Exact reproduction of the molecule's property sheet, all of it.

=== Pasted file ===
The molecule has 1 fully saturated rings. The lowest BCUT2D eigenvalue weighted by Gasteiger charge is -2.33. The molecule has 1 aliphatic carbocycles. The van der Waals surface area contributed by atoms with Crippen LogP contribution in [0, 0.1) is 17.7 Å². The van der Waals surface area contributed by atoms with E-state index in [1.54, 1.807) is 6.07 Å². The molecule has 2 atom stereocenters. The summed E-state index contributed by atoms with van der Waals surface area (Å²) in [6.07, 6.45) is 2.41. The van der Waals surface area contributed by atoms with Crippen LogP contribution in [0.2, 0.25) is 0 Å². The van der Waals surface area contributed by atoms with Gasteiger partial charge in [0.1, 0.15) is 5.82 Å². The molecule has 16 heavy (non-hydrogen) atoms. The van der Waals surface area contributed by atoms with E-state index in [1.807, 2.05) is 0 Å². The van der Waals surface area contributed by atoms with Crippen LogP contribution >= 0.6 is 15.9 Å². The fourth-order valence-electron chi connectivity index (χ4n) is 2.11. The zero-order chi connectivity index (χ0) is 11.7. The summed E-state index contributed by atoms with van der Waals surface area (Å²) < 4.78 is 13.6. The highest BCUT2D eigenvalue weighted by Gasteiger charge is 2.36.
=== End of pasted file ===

The molecule has 1 fully saturated rings. The lowest BCUT2D eigenvalue weighted by Gasteiger charge is -2.33. The molecule has 1 aliphatic carbocycles. The van der Waals surface area contributed by atoms with Crippen LogP contribution in [0, 0.1) is 17.7 Å². The van der Waals surface area contributed by atoms with E-state index in [1.54, 1.807) is 6.07 Å². The molecule has 2 atom stereocenters. The summed E-state index contributed by atoms with van der Waals surface area (Å²) in [6.07, 6.45) is 2.41. The van der Waals surface area contributed by atoms with Crippen LogP contribution in [0.2, 0.25) is 0 Å². The van der Waals surface area contributed by atoms with Gasteiger partial charge in [0.1, 0.15) is 5.82 Å². The molecule has 16 heavy (non-hydrogen) atoms. The van der Waals surface area contributed by atoms with E-state index in [1.807, 2.05) is 0 Å². The van der Waals surface area contributed by atoms with Crippen LogP contribution >= 0.6 is 15.9 Å². The fourth-order valence-electron chi connectivity index (χ4n) is 2.11. The zero-order chi connectivity index (χ0) is 11.7. The summed E-state index contributed by atoms with van der Waals surface area (Å²) < 4.78 is 13.6. The highest BCUT2D eigenvalue weighted by Gasteiger charge is 2.36.